Petition platform being explored, where 10,000 signatures guarantee ministry response, Latest Singapore News - The New Paper

Petition platform being explored, where 10,000 signatures guarantee ministry response

This article is more than 12 months old

Singaporeans may soon get a new avenue to voice their concerns through a platform where petitions that garner 10,000 supporters will be submitted to the relevant ministries for review.

The Straits Times has reported that a prototype of the platform, known as PetitionsSG, has been up since January this year. Currently, petitions can be started and processed on the site, but nothing will be sent to the Government.

Senior software engineer Alwyn Tan at Open Government Products - the platform’s developer – told ST that PetitionsSG was created with the goal of empowering citizens to push for change and to connect the most important sentiments from the ground to ministries. 

He was one of a team of five who worked on the project. 

Open Government Products is an experimental development team within GovTech which works on technology for the public sector.

The platform at this website has instructions on the processes involved:

  • - Members of the public can use it to draft a petition for a cause they feel requires the Government's attention.
  • - They must then get the petition endorsed by three others, after which it will be published on the site.
  • - Once published, the petition will be open for the public to read and sign, and if it receives 10,000 signatures within 180 days, it will be submitted to the ministry that oversees the issue.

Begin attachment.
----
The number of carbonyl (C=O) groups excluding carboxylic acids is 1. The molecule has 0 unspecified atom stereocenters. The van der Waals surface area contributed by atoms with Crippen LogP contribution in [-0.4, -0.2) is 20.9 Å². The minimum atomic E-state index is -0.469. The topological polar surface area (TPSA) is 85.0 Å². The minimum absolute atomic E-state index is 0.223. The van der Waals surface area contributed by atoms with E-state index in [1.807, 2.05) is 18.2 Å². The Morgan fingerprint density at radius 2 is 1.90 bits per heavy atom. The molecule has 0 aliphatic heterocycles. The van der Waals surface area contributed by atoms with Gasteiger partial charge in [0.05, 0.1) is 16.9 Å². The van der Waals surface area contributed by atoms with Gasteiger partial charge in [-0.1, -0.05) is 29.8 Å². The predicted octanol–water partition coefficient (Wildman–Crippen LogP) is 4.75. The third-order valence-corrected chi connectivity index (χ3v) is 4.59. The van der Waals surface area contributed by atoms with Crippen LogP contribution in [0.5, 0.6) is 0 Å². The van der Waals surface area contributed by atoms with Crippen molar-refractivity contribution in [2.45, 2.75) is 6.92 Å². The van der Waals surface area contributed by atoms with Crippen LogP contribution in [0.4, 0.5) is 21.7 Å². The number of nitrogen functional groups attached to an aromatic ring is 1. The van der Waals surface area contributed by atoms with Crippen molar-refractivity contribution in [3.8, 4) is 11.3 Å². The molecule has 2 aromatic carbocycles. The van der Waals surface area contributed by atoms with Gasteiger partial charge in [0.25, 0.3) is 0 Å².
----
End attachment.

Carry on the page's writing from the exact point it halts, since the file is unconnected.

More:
• - The ministry will then have 90 days to respond.

The website says petitions that do not reach 10,000 signatures within 180 days, as well as petitions that are rejected because they received significant reports against them, will be stored in an archive available for public discourse.

The petitioner and the three endorsers must submit their names to ensure accountability and transparency. However, users supporting the petitions can sign publicly or anonymously.

The website states: "PetitionsSG offers the option to sign a petition anonymously, because we understand public civic participation in Singapore on certain topics could come with some social stigma attached.

"Open Government Products has engineered significant protections for anonymity on PetitionsSG, even in the event of a complete data breach of the platform."

It adds that these features prevent anyone, including the Government and Open Government Products, from personally identifying a user who has signed a petition anonymously.

While users log into the platform to sign petitions using their Singpass accounts to ensure the legitimacy of opinions and to prevent trolling, the website says the platform does not store data like a user's NRIC number or address.

Users who choose to sign anonymously will not have their names recorded by the platform.